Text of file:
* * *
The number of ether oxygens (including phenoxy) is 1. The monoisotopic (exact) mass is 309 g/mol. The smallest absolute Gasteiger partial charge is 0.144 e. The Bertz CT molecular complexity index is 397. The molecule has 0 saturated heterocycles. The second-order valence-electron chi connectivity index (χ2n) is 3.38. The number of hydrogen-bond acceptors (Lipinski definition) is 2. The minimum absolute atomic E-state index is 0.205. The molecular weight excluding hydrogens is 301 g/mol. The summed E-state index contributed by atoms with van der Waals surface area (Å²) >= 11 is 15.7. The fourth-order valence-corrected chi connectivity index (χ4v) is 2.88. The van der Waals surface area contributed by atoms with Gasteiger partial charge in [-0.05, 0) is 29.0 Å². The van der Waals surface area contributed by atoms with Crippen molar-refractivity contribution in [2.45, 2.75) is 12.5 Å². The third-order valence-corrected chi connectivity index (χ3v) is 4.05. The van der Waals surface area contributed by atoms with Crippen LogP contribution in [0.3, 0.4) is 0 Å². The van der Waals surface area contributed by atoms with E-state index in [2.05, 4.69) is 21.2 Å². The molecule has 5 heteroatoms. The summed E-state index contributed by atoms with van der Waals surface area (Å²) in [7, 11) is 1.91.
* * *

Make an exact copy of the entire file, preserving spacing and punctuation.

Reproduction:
The number of ether oxygens (including phenoxy) is 1. The monoisotopic (exact) mass is 309 g/mol. The smallest absolute Gasteiger partial charge is 0.144 e. The Bertz CT molecular complexity index is 397. The molecule has 0 saturated heterocycles. The second-order valence-electron chi connectivity index (χ2n) is 3.38. The number of hydrogen-bond acceptors (Lipinski definition) is 2. The minimum absolute atomic E-state index is 0.205. The molecular weight excluding hydrogens is 301 g/mol. The summed E-state index contributed by atoms with van der Waals surface area (Å²) >= 11 is 15.7. The fourth-order valence-corrected chi connectivity index (χ4v) is 2.88. The van der Waals surface area contributed by atoms with Gasteiger partial charge in [-0.05, 0) is 29.0 Å². The van der Waals surface area contributed by atoms with Crippen molar-refractivity contribution in [2.45, 2.75) is 12.5 Å². The third-order valence-corrected chi connectivity index (χ3v) is 4.05. The van der Waals surface area contributed by atoms with Crippen LogP contribution in [0.3, 0.4) is 0 Å². The van der Waals surface area contributed by atoms with E-state index in [2.05, 4.69) is 21.2 Å². The molecule has 5 heteroatoms. The summed E-state index contributed by atoms with van der Waals surface area (Å²) in [7, 11) is 1.91.